I do not believe what you are suggesting is an accurate reflection on the event.
Moneydance is based on accounting principles. Adding shares for zero cost is not saying that they cost you nothing out of your pocket but rather that the additional shares are worthless.
When you receive shares with no out of pocket expenses I can think of a number of ways of handling them in real life.
1. There was a stock split type of event so that the overall share cost is unchanged, each lot of shares has the the same total value but each lot now has more shares so that the per share cost is reduced.
2. There was an equivalent of a return of capital event so that a fixed amount was received on a per share basis and the total amount was used in a buy transaction at a certain price.
The effect of this is that each existing lot has a reduce value the new shares have a certain value but your overall cost remains unchanged. The new shares are deemed to have been purchased as a specific lot.
3. The shares were effectively received as a gift. Hence the gift is taken to have a monetary value equivalent to a specific cost per share *' by the number of shares received.
Luckily I use MD to track my personnel finance in a pragmatic and plausible way without the burden of IFRS or GAAP duties a statutory reporting has to fulfil.
The situation i face is more along the 3rd possibility you list and the tax impact is hitting my payroll when those shares are vested and others are under the sell-to-cover scheme.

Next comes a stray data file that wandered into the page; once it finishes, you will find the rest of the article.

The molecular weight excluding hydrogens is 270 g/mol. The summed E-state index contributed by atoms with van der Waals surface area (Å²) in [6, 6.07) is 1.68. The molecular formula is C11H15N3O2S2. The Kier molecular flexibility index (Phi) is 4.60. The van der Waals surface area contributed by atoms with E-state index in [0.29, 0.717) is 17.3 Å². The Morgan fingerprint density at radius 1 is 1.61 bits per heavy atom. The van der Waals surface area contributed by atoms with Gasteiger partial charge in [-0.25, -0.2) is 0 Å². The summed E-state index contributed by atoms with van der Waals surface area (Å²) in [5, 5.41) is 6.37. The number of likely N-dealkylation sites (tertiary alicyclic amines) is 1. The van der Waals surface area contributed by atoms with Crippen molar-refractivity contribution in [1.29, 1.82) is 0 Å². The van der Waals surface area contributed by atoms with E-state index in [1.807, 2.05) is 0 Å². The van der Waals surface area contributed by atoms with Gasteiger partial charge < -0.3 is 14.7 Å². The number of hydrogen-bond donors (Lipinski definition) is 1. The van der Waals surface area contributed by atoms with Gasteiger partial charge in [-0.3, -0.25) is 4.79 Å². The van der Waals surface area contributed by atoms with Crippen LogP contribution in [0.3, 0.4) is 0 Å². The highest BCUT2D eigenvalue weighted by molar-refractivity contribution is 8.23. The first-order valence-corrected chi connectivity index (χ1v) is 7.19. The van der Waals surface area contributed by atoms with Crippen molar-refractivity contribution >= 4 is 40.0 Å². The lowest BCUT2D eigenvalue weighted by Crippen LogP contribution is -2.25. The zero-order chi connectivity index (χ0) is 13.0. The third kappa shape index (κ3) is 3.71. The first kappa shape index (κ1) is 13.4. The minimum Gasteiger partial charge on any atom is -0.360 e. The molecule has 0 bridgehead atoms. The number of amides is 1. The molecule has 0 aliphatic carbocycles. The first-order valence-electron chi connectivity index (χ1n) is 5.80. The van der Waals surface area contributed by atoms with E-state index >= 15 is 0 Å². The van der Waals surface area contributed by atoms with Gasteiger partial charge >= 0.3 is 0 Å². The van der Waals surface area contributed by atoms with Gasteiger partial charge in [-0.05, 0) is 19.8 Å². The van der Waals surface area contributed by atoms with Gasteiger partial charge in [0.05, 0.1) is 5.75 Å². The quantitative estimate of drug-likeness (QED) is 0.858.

One of our LTI schemes is as follows: in year 1, i’ll invest my entire bonus buying lets say 1’000 shares and have it blocked for 2 years. After 2 years I'll receive 50% free +500 shares (regardless price). And this is a rolling process year over year.
Thus also our simple approach just adding shares lowering the average share price while related costs are in my case hitting payroll. Might be that this approach from an accounting principle is debatable but it's a pragmatic approach to record and track those shares.
And wealth taxability is in my heavily depending on the blocking periods, thus not available in MD.
Shares received as a gift are not too hard to account for. You create a category called Gift, or as per you example it could be a bonus and you have a bonus category.
You enter your buy transaction drawing on this category for the funds.
I like to not only be ale to track my total value but also to get an idea of the gain and only by having the correct cost basis can I do that.
I do not use Moneydance to calculate taxation as it can not handle things like RoC along with lots correctly. Hence I have supplemental spreadsheets. I can however get an idea of overall results with the way I record transactions and by entering not for value transactions from the spreadsheet data I can use Moneydance to generate a report that is suitable for taxation usage.
And just to add to this unfinished conversation…
now left the company and some of the earlier assigned shares have now been removed, i.e. adding and removing shares might be still a desired function and reading earlier recommendation using side templates is quite worrying.
Maddy on 11 Mar, 2022 02:31 PM
Thank you for contacting Moneydance support.
To delete a security you would have to delete or amend any transaction that uses that security, once all transactions have been removed/changed, remove that security from the Investment Account, then finally use the menu item Tools -> Securities to remove the security.
The software will not allow you to remove a security that is in use.
I hope this information is helpful. Please let us know if you have further questions or need more assistance.